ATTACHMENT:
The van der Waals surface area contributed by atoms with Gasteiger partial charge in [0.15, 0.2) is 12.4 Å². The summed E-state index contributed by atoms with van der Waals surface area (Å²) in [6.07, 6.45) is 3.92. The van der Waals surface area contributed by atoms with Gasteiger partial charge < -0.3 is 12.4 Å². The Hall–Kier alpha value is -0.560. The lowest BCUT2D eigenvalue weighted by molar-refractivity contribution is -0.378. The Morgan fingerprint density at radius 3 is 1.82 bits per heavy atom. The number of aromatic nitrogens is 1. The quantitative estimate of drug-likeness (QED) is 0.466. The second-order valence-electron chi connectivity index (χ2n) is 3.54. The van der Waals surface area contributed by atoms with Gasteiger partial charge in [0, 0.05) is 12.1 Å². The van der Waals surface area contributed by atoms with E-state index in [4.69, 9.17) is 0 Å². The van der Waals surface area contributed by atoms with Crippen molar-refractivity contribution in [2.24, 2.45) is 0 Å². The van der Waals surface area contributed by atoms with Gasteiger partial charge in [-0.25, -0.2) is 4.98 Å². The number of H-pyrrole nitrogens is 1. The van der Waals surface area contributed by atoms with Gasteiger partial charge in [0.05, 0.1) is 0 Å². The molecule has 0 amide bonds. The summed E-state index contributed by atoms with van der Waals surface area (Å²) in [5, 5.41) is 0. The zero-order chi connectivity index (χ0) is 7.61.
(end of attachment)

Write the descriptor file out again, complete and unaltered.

The van der Waals surface area contributed by atoms with Gasteiger partial charge in [0.15, 0.2) is 12.4 Å². The summed E-state index contributed by atoms with van der Waals surface area (Å²) in [6.07, 6.45) is 3.92. The van der Waals surface area contributed by atoms with Gasteiger partial charge < -0.3 is 12.4 Å². The Hall–Kier alpha value is -0.560. The lowest BCUT2D eigenvalue weighted by molar-refractivity contribution is -0.378. The Morgan fingerprint density at radius 3 is 1.82 bits per heavy atom. The number of aromatic nitrogens is 1. The quantitative estimate of drug-likeness (QED) is 0.466. The second-order valence-electron chi connectivity index (χ2n) is 3.54. The van der Waals surface area contributed by atoms with Gasteiger partial charge in [0, 0.05) is 12.1 Å². The van der Waals surface area contributed by atoms with E-state index in [4.69, 9.17) is 0 Å². The van der Waals surface area contributed by atoms with Crippen molar-refractivity contribution in [2.24, 2.45) is 0 Å². The van der Waals surface area contributed by atoms with Gasteiger partial charge in [-0.25, -0.2) is 4.98 Å². The number of H-pyrrole nitrogens is 1. The van der Waals surface area contributed by atoms with Gasteiger partial charge in [0.05, 0.1) is 0 Å². The molecule has 0 amide bonds. The summed E-state index contributed by atoms with van der Waals surface area (Å²) in [5, 5.41) is 0. The zero-order chi connectivity index (χ0) is 7.61.